By Kate Jackman-Atkinson, Editor, myWestman.ca
NEEPAWA, Man. — Our future is connected, but Canadians outside urban centres are already being left behind. Rural residents know a thing or two about poor cell service, but the problem is even worse when it comes to rural broadband. Despite a 2016 promise to close the digital divide that separates those with access to cheap and plentiful broadband internet from those without, the Trudeau government has done little to make this a reality.
Broadband internet is woven into our lives and those who don’t have access to it are at a measurable disadvantage. For rural and remote Canadians, broadband internet can lessen the disadvantages of living outside a major centre. A community might not have local access to a medical specialist, but broadband makes services like Telehealth possible. Broadband can allow students to learn from teachers far from their communities, whether it’s in a classroom setting or on their own. Broadband allows small businesses to punch above their weight, selling to those around the world. Broadband allows rural Canadians to make informed decisions.
The digital divide is well known and two successive federal governments have failed to tackle it. In 2016, then newly elected prime minister, Justin Trudeau, visited Shoal Lake 40 First Nation where he made a commitment to close the digital divide. But as his government’s mandate comes to an end, little has been done to address this issue. So little, in fact, that a recent federal Auditor General’s report concluded that Innovation, Science and Economic Development Canada doesn’t have a plan to bring high-quality internet services to Canadians in rural and remote communities.
The report noted that accessibility for rural and remote Canadians continues to lag those in urban areas, despite public and private investment. While most Canadians do have access to some form of broadband internet, the cost and speed varies significantly depending on where they are. In Neepawa, which is served by multiple providers of hard-wired internet, for $85 a month, a residential customer can get unlimited internet, with download speeds of up to 25 Mbps and upload speeds of up to 3 Mbps. For those who don’t have access to these hard-wired internet options, $90 a month will get you only 120 GB of data, at speeds half as fast as in town — up to 12 Mbps download and 1 Mbps upload.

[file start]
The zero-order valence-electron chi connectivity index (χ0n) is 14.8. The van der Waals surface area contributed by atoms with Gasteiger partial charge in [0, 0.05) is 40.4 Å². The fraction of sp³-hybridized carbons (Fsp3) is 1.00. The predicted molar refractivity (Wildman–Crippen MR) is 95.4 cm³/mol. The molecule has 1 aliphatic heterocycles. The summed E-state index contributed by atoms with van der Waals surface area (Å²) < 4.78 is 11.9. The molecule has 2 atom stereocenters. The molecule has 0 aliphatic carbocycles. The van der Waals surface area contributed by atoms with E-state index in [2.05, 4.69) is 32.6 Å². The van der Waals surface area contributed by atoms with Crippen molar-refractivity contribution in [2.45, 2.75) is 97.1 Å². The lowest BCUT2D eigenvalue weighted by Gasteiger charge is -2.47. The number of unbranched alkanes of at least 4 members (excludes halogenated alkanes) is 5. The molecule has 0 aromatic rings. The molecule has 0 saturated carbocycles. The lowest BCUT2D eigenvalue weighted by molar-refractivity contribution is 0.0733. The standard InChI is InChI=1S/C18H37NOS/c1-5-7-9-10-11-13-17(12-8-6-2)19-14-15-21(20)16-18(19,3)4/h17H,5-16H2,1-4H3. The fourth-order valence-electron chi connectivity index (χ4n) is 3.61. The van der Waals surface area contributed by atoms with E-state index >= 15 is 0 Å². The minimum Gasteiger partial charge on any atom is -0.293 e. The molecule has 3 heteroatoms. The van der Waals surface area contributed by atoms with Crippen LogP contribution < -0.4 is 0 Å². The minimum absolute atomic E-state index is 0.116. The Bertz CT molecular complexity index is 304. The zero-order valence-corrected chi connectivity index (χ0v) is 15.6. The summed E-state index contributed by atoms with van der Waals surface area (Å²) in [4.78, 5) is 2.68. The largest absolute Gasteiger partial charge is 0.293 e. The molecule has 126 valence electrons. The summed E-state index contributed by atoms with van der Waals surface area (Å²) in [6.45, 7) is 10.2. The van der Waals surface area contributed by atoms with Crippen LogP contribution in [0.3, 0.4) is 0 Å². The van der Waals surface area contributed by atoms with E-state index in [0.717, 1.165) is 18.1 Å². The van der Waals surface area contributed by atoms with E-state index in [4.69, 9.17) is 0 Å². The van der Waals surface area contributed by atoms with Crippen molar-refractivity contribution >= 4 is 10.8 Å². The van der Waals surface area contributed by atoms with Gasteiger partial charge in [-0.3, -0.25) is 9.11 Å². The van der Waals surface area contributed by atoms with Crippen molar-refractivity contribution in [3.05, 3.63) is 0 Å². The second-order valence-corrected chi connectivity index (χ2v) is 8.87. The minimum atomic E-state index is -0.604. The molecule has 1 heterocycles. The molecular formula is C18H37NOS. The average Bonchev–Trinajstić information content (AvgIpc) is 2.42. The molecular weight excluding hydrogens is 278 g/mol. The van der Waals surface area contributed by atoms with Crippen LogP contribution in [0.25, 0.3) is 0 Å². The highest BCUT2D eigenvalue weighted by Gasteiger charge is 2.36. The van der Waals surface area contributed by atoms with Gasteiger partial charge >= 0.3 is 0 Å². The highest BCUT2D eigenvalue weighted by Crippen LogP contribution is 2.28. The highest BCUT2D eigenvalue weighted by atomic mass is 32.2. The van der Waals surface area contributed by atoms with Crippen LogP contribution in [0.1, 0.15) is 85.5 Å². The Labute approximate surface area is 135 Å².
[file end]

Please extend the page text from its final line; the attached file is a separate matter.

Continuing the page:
The AG’s report noted that despite many recommendations, the federal government has yet to create a national broadband strategy. Without funding, Innovation, Science and Economic Development Canada is reluctant to establish their own strategy, meaning that none exists to meet the connectivity needs of rural and remote Canadians.
The report also found that previous programs didn’t ensure Canadians received the maximum benefit for the money spent by government. The final bit of criticism noted that small internet service providers, the ones more likely to establish the infrastructure to serve rural and remote communities, didn’t have sufficient access to high-quality spectrum to support broadband deployment in rural and remote areas.
While the federal government may not be actively trying to bridge the digital divide, that doesn’t mean that local groups aren’t working to level the field. In Manitoba, the Hutterian Brethren are installing fibre optic wire to provide fast and reliable internet to their communities — an essential service needed for the education, precision farming and manufacturing operations taking place on many colonies. Some municipalities have also begun to install their own fibre optic networks, to better position their communities for the future.
In the past, the chosen routes of railways and highways made some communities winners and some losers. It doesn’t have to be that way with the information superhighway, but without investment, the digital divide will most certainly create the winners and losers of the next century.